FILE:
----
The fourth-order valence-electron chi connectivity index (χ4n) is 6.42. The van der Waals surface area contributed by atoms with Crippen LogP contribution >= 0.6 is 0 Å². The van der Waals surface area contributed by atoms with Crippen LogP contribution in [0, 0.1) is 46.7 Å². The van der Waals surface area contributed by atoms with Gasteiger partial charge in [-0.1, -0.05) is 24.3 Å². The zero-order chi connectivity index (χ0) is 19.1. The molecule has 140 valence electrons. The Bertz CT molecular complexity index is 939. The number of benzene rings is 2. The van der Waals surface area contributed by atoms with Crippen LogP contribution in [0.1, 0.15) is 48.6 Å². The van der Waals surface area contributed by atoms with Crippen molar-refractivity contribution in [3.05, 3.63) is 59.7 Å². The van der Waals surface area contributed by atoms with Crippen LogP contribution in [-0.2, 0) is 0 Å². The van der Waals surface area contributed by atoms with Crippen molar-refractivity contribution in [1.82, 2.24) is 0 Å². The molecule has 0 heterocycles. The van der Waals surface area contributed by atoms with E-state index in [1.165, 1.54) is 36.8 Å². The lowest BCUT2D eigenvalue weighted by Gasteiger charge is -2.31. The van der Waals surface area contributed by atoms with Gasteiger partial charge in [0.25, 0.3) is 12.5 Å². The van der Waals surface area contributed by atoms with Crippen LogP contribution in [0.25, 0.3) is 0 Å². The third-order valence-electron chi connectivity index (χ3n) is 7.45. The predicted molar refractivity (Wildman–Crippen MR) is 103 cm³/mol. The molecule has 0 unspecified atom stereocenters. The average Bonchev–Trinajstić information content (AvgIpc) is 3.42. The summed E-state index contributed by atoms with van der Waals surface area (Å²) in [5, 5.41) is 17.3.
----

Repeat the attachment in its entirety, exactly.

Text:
The fourth-order valence-electron chi connectivity index (χ4n) is 6.42. The van der Waals surface area contributed by atoms with Crippen LogP contribution >= 0.6 is 0 Å². The van der Waals surface area contributed by atoms with Crippen LogP contribution in [0, 0.1) is 46.7 Å². The van der Waals surface area contributed by atoms with Gasteiger partial charge in [-0.1, -0.05) is 24.3 Å². The zero-order chi connectivity index (χ0) is 19.1. The molecule has 140 valence electrons. The Bertz CT molecular complexity index is 939. The number of benzene rings is 2. The van der Waals surface area contributed by atoms with Crippen LogP contribution in [0.1, 0.15) is 48.6 Å². The van der Waals surface area contributed by atoms with Crippen molar-refractivity contribution in [3.05, 3.63) is 59.7 Å². The van der Waals surface area contributed by atoms with Crippen LogP contribution in [-0.2, 0) is 0 Å². The van der Waals surface area contributed by atoms with Crippen molar-refractivity contribution in [1.82, 2.24) is 0 Å². The molecule has 0 heterocycles. The van der Waals surface area contributed by atoms with E-state index in [1.165, 1.54) is 36.8 Å². The lowest BCUT2D eigenvalue weighted by Gasteiger charge is -2.31. The van der Waals surface area contributed by atoms with Gasteiger partial charge in [0.25, 0.3) is 12.5 Å². The van der Waals surface area contributed by atoms with Crippen LogP contribution in [0.25, 0.3) is 0 Å². The third-order valence-electron chi connectivity index (χ3n) is 7.45. The predicted molar refractivity (Wildman–Crippen MR) is 103 cm³/mol. The molecule has 0 unspecified atom stereocenters. The average Bonchev–Trinajstić information content (AvgIpc) is 3.42. The summed E-state index contributed by atoms with van der Waals surface area (Å²) in [5, 5.41) is 17.3.